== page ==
'You can get through anything' | Once homeless Spokane basketball player honored for his courage
After two years at North Idaho College, Dowd nabbed his dream of playing Division 1 basketball with a full ride scholarship to Idaho State.
Author: Jane McCarthy
Published: 2:54 PM PDT May 17, 2018
Updated: 6:59 PM PDT May 17, 2018

SPOKANE, Wash. – Sam Dowd was a standout basketball and football player at Gonzaga Prep a few years ago.

Then, after two years at North Idaho College, Dowd nabbed his dream of playing Division 1 basketball with a full ride scholarship to Idaho State. It is remarkable given that Dowd is just 5’7” tall. What is even more remarkable is his back story and now it has people across the nation honoring his courage.

"I think about what I've been through,” Dowd said. “It think about how hard it was.”

They say adversity breeds character and Dowd conveys character in every move.

“I think that’s what drives me,” he said.

There’s much more than muscle memory that launches the Idaho State player to the rim.

“When I was about 10 or 11, I was pretty much abandoned,” he said.

Dowd was a young boy in Tacoma when his parents, mired in addiction, turned their backs and sent him to live on the street. For years, the little boy bounced from one friend’s couch to the next, trying to grab a meal anywhere he could. Some nights, there were no invitations and the kid with the solid lay-up simply slept outside.

“Just being in poverty, being alone, being abandoned. I think basketball is that filler,” he explained.

Basketball came through with the ultimate assist. Dowd’s club team was his one constant through which he eventually met players from Spokane. At the beckoning of one kind family, he enrolled at Gonzaga Prep for his sophomore year. When that summer arrived, it was time to find a new homes. That is when two angels dropped into his life.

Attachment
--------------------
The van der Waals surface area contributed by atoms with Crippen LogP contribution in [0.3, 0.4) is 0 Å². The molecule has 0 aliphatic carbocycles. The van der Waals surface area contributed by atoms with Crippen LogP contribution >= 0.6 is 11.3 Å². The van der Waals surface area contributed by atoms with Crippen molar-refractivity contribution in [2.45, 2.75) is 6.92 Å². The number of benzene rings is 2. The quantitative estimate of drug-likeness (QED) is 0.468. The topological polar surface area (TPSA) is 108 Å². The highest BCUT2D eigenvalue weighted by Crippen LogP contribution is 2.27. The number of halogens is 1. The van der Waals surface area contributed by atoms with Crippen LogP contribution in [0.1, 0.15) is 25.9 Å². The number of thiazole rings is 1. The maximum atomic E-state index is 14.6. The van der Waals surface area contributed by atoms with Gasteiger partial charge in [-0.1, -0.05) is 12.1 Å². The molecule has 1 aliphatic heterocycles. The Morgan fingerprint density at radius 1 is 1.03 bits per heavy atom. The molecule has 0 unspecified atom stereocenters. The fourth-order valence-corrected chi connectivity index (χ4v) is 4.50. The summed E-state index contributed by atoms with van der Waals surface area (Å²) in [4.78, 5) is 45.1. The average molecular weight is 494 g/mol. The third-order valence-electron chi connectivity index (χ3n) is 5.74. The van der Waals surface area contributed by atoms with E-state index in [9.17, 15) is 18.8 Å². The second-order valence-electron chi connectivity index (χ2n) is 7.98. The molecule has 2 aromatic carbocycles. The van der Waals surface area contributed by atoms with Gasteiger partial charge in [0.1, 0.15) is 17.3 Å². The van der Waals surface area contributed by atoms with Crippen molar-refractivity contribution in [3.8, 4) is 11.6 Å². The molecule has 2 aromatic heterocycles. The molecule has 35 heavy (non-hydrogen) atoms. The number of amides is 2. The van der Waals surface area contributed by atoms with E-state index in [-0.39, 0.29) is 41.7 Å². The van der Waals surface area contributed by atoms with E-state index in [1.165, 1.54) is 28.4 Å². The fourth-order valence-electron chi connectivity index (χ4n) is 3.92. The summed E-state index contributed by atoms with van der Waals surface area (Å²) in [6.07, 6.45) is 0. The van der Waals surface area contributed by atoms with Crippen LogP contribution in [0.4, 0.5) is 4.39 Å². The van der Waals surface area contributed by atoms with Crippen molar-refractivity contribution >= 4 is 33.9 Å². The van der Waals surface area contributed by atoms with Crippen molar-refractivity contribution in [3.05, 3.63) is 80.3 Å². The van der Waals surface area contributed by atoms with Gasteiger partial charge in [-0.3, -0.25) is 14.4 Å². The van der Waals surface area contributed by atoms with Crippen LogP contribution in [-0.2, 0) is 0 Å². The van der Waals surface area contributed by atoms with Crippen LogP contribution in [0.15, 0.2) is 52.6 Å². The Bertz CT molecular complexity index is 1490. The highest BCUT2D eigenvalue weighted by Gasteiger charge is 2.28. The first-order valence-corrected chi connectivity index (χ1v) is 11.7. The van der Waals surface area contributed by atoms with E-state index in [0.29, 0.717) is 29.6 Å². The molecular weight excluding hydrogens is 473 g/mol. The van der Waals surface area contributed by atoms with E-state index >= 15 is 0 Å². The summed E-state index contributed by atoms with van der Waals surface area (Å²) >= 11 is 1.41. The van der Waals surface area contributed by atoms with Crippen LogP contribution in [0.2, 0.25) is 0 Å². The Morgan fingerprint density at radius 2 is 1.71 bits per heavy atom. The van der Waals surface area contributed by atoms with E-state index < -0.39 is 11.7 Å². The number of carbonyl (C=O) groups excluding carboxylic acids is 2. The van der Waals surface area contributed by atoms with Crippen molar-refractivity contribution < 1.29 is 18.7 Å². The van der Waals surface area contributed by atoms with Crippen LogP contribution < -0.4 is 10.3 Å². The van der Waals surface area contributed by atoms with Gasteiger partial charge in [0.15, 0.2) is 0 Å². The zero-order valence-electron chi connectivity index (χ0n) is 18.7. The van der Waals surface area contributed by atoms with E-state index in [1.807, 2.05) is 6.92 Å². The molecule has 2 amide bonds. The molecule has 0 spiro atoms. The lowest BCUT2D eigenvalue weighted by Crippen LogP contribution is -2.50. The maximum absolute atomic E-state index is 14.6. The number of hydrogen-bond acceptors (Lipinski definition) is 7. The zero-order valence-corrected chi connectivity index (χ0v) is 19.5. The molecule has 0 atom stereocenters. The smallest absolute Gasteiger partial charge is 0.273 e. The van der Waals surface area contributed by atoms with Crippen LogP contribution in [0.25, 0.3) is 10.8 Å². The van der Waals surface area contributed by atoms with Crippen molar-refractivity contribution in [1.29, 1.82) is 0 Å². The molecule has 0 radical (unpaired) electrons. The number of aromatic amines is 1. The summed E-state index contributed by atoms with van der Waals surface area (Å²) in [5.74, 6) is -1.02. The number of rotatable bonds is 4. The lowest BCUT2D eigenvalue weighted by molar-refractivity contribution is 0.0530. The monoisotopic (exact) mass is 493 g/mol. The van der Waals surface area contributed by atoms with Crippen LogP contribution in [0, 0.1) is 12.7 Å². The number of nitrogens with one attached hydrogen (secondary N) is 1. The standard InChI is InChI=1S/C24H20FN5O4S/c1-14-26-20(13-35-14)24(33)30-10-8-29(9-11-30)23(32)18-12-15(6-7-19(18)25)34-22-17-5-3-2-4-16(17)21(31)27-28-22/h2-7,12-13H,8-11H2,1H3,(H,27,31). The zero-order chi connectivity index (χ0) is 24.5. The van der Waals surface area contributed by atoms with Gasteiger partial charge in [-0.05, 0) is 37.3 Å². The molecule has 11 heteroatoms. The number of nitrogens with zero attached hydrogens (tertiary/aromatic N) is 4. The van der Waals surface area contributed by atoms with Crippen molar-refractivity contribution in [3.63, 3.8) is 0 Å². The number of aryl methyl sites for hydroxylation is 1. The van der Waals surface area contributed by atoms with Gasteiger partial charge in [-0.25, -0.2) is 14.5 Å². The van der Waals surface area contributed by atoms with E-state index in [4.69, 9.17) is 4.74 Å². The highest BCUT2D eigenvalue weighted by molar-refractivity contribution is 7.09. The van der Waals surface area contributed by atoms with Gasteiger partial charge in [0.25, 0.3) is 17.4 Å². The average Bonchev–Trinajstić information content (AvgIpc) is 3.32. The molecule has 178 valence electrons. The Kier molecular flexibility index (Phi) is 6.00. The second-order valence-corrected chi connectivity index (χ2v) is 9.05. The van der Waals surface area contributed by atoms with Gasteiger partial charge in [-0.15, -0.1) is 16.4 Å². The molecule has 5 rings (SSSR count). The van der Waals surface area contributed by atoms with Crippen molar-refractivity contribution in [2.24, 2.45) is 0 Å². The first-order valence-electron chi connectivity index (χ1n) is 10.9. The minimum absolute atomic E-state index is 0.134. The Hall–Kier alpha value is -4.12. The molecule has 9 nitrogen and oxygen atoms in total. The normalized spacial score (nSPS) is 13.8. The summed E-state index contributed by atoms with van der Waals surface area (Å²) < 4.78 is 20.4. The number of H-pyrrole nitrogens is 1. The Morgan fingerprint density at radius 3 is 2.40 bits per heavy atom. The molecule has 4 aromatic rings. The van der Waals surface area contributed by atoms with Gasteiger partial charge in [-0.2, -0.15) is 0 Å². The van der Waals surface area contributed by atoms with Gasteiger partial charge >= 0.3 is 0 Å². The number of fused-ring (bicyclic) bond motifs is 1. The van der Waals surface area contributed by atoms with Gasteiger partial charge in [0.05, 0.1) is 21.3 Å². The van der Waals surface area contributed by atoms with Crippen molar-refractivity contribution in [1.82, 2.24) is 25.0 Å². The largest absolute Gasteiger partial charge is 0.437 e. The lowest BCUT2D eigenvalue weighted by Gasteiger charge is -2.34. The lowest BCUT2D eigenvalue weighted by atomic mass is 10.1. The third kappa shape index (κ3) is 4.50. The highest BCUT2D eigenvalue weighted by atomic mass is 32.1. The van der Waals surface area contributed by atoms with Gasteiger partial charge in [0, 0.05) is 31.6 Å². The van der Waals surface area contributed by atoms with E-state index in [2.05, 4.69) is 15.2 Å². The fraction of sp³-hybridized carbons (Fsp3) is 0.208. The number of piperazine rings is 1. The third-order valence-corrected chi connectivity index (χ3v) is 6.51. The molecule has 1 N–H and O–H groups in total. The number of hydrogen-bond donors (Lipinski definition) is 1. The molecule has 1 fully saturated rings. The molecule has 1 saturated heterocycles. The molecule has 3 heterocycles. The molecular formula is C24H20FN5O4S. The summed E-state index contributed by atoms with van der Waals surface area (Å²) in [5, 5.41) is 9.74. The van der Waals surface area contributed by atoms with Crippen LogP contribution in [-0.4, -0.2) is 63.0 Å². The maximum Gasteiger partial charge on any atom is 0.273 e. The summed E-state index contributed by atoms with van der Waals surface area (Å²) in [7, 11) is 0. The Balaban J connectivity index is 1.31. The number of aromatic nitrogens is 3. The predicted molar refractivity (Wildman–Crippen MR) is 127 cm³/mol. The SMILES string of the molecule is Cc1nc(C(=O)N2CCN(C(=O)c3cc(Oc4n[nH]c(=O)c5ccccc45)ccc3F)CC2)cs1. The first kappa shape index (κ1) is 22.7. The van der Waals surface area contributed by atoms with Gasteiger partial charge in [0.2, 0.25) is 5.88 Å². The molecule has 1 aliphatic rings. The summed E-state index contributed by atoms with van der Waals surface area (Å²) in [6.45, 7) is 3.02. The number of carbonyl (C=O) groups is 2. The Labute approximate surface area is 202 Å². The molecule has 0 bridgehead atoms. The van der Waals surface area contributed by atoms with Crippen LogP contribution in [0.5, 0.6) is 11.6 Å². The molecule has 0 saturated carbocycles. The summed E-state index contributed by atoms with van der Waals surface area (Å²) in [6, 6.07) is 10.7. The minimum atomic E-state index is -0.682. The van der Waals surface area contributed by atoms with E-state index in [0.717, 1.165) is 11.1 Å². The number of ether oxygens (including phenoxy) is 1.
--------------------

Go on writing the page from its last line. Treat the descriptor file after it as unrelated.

Six years ago, Ron and Jill Miller not only gave then 16-year-old Dowd a home, they were proud to officially become his parents too.

"It was just, I don't know, it was meant to be," Jill said.

"He can depend on the family now, which is us,” Ron explained.

They adopted Dowd, whose baby picture now hangs in the Miller's home.

"It actually was stained so I took it to a photo place and had it restored so it hangs up with my other two kids and their baby pictures," Jill said.

"Kind of looking from this picture to me it's like I just wouldn't want another child or anybody to go through what I've been through," Dowd said.

"I don't think you would ever know if you were around him what he had been through in his life. And so I think when people hear a little bit about it they're just so amazed that he was where he was homeless and has come so far. Has been able to achieve so much," Jill explained.

The National Basketball Writers Association agrees, which is why they recently awarded Sam their national "Most Courageous Award" at this ceremony in San Antonio. Ron and Jill were there as their son was presented the prestigious award. They were there to hear his heartfelt thanks.

"First thank my family. Ron Miller, Jill Miller who changed my life. Sacrificing, putting in effort to change my life completely. I just want to thank you guys. I love you," Dowd said in his speech.

Dowd believes the Miller's saved his life, figuratively and perhaps even literally.

"Man I feel like I'd be just on the streets, maybe in Seattle or Tacoma, and just not in a good situation. Like maybe in jail or dead," Dowd explained.

Instead, Dowd worked to excel in school and proved, with larger-than-life determination, a 5'7" tall player can make it in college hoops. And having family in the crowd? That's an amazing feeling, second only to the feeling of coming home.

"And he'll always know he can always come back here. Whenever he wants in his life," Ron said.

"I always tell him you are just sunshine in my life because he is. He's just been a joy," Jill explained.

Probably because Dowd consistently choses joy and rejects resentment of his past.

"I just don't want to be like, ‘Oh that shouldn't have happened to me.’ Nah, I think it made me who I am today," he said.

Who he is today is a grateful young man who will undoubtedly have more hurdles to climb and conquer.

"He will do great in life. We just know that for a fact," Ron explained.

Dowd will not get bogged down when life brings trouble or tears. After all, he has been there.

"You can get through anything, it doesn't matter what it is. You can be at your all-time low but your life can change really fast," Dowd said.

Just choose joy and believe in the power of positivity.

"Yeah, I'm always going to keep smiling,” Dowd said with laughter.

KREM 2 would like to thank Idaho State University for sharing radio calls, photos and video of Sam Dowd.